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The President's Message, December, 1861.-Proceedings of Congress.-Emancipation.-Confiscation.-Messages and Addresses of

Mr. Lincoln.

CONGRESS reassembled on the 2d day of December, 1861. During the last few months public attention had been earnestly directed to the policy of turning to account the great element of Rebel strength or weakness-as it should prove-in shortening a war becoming gigantic in its dimensions and cost. A large portion of the people had come to believe that a proper exercise of the war power would require the slaves of the rebels to be not only withdrawn from producing for the support of the Confederate armies, but also to be actively employed, so far as might be, on the right side. A small class, more radical in their views, insisted on setting aside, by Executive act, all legal or constitutional guarantees of slavery in general, and not merely in so far as they inured to the benefit of Rebels, who had repudiated all laws, and the Constitution itself, by taking up arms against the supreme authority. Had every Slave State joined in the Secession movement, this question would have been free from all embarrassments. But when Mr. Lincoln was inaugurated, only seven of these States had been ranged on the side of the rebellion, while eight remained in an attitude of loyalty. And, in the final event, but four of the remaining eight were drawn into Secession. As the President of an undivided Union, the President had thus far felt compelled, as well in the avowals of his Inaugural Address as in his subsequent action, not to interfere directly with the relations of master and slave. It was only where the slave, in accordance with all the laws of war, could be actually used by military commanders in the field, to subserve military purposes, and not by any general blow at a recognized insti

tution, that he had authorized the relation to be forcibly disturbed.

The existence of this popular agitation, as well as of a similar debate in his own mind, perceptibly appears in the President's annual Message to Congress.

It is likewise to be observed, that the military results, thus far, had not been quite satisfactory, either to the President or to the people. Despite the lavish means provided at the July session of Congress, with a manifest view to energetic aggressive war, little more had been accomplished-and that certainly not a little, however short of expectation-than to protect the National capital, and to save Maryland, West Virginia, Kentucky and Missouri, from being subjugated by Rebel armies. Manassas and Ball's Bluff, in the East, were still unavenged, or but partly compensated by the capture of Hatteras and Port Royal. In the West, large Rebel armies were threatening to overrun Kentucky from Bowling Green and Columbus, and Missouri from the Southwest, as well as holding the Mississippi river to within a few miles of Cairo.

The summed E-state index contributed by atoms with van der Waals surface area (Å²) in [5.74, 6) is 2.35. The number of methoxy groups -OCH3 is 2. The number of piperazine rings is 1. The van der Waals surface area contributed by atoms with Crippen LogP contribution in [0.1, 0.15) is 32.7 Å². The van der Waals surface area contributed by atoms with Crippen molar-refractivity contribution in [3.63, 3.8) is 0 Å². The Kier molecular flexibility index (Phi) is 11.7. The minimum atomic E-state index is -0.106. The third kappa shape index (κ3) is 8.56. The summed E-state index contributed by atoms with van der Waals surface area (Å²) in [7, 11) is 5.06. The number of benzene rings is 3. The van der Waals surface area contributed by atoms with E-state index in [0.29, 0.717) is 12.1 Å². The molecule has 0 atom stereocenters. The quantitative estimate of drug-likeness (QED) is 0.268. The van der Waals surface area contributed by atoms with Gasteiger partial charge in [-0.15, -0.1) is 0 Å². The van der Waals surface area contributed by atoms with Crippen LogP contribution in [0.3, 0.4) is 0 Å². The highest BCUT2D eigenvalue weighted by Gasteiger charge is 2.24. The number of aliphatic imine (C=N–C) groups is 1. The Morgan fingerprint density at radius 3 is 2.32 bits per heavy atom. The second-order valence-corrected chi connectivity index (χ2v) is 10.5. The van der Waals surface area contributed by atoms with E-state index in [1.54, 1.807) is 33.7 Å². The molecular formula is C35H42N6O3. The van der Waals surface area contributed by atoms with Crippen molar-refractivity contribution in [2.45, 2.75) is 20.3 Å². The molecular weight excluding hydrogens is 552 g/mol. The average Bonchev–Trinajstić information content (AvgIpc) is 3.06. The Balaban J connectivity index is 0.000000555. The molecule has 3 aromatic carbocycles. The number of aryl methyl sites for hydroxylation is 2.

In addition, was the exciting question growing out of the arrest of Mason and Slidell, on board a British ship on the high The popular feeling, on the one hand, seemed to be unanimous in favor of retaining possession of these prisoners, as conspirators and traitors; while on the other, the British Government, in spite of its own precedents, and backed by French influence, seemed determined to regard such action on our part as a cause for war. The juncture was critical. Every sympathizer with rebellion was exultant in the confidence that the Administration would be wrecked upon Scylla or Charybdisthat it would be ruined at home, or involved in a foreign war that must end any further effective effort to put down the rebellion.

The President, fully sensible of the besetting dangers, and mindful of the situation of affairs in these and other respects, submitted to Congress the following views, in a message which was received with great popular favor:

FELLOW-CITIZENS OF THE SENATE AND HOUSE OF REPRESENTATIVES: In the midst of unprecedented political troubles,